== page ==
Police officers stand guard in front of automated teller machines (ATM) in Mumbai, India. (Photographer: Adeel Halim/Bloomberg)

RBI Gives Provisioning Breather To Banks On NCLT Accounts

The Reserve Bank of India gave another breather to lenders, as it temporarily relaxed provisioning norms to help them better manage their March quarter earning numbers.

The RBI sent a communication late last night to managing directors of banks allowing them to provide only up to 40 percent of secured loans against accounts admitted under the National Company Law Tribunal, according to two senior bankers who requested anonymity. The news was first reported by the Economic Times newspaper.

This has been brought down from an earlier requirement of 50 percent provisioning against secured loans in NCLT cases. But this breather on provisioning will only last till March 31. Banks have been asked to raise the minimum provisioning back to 50 percent by June 30, the end of the first quarter of this financial year.

In June last year, the banking regulator had asked lenders to provide for 50 percent of all secured loans against NCLT accounts, and 100 percent of unsecured exposures. The provisioning requirement on unsecured loans would remain at 100 percent. This had been announced after banks had been asked to immediately admit 12 large corporate accounts to the NCLT under the Insolvency and Bankruptcy Code. In August 2017, the central bank sent a second list of 29 corporate accounts to be sent for insolvency proceedings.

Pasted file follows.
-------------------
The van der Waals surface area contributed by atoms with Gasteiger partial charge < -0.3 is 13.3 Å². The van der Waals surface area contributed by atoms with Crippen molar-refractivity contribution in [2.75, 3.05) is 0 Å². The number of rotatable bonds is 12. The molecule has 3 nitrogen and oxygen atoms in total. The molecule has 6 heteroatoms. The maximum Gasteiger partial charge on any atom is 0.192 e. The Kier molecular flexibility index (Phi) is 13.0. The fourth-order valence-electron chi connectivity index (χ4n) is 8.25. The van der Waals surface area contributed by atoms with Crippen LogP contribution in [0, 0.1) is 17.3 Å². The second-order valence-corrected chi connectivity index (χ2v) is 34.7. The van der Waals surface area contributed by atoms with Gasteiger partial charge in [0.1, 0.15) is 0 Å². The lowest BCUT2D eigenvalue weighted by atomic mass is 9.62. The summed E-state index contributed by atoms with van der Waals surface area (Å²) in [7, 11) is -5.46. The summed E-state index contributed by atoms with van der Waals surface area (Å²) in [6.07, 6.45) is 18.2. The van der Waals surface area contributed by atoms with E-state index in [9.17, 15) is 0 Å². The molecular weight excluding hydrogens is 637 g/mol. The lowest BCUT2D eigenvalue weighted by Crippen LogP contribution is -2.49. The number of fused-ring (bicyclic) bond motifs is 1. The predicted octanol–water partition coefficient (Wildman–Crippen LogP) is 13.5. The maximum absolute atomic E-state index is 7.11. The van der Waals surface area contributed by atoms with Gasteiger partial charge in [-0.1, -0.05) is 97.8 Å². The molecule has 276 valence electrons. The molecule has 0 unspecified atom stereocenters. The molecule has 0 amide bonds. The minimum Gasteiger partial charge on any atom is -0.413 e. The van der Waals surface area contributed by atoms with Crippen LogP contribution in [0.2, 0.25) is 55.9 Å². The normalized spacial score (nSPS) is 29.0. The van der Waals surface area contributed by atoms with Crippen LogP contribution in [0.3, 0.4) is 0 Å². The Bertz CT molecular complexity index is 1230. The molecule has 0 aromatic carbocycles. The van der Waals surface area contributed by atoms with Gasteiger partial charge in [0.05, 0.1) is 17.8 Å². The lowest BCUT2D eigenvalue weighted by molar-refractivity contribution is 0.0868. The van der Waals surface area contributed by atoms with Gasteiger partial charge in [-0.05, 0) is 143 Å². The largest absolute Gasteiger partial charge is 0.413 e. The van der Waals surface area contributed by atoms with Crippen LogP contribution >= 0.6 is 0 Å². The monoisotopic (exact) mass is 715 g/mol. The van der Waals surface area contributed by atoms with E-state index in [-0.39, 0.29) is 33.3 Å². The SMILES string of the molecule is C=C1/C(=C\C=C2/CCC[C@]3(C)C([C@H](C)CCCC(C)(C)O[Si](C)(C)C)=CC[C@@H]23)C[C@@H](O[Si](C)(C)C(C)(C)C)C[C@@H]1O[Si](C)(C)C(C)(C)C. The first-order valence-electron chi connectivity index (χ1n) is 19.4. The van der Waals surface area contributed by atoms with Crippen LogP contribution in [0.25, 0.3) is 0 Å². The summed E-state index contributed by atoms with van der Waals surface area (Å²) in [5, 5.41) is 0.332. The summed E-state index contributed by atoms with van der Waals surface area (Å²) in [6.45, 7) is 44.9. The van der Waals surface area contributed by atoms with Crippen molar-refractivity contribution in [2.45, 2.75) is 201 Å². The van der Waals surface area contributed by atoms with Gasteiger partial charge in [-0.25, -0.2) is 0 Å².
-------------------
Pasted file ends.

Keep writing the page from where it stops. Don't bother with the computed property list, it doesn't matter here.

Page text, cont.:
This is the second benefit on provisioning that banks received from the RBI. On Monday, the central bank allowed commercial banks to spread their provisioning on mark-to-market losses on their treasury portfolio, over four quarters.

Lenders will assess the benefit on provisioning they may receive thanks to the Wednesday letter, and consider writing back the excess provisions they may have on the NCLT accounts, according to one of the two senior bankers quoted above. At present, most large banks have an aggregate 55 percent provisioning on NCLT accounts.

Anshula Kant, chief financial officer, State Bank of India, said the breather was a small window, since it was applicable only for one quarter. “We will be very careful while we use this provision and we will do it in consultation with our corporate teams and with our auditors and it will be based on expected recovery where we are fairly confident,” she said. “We are still to take a call on this, it will be very judiciously taken.”

According to SBI analyst report for the quarter ended December, the accounts in two NCLT lists contributed over Rs 78,000 crore worth of loans. The bank’s aggregate provisioning ratio against these accounts was at 60 percent.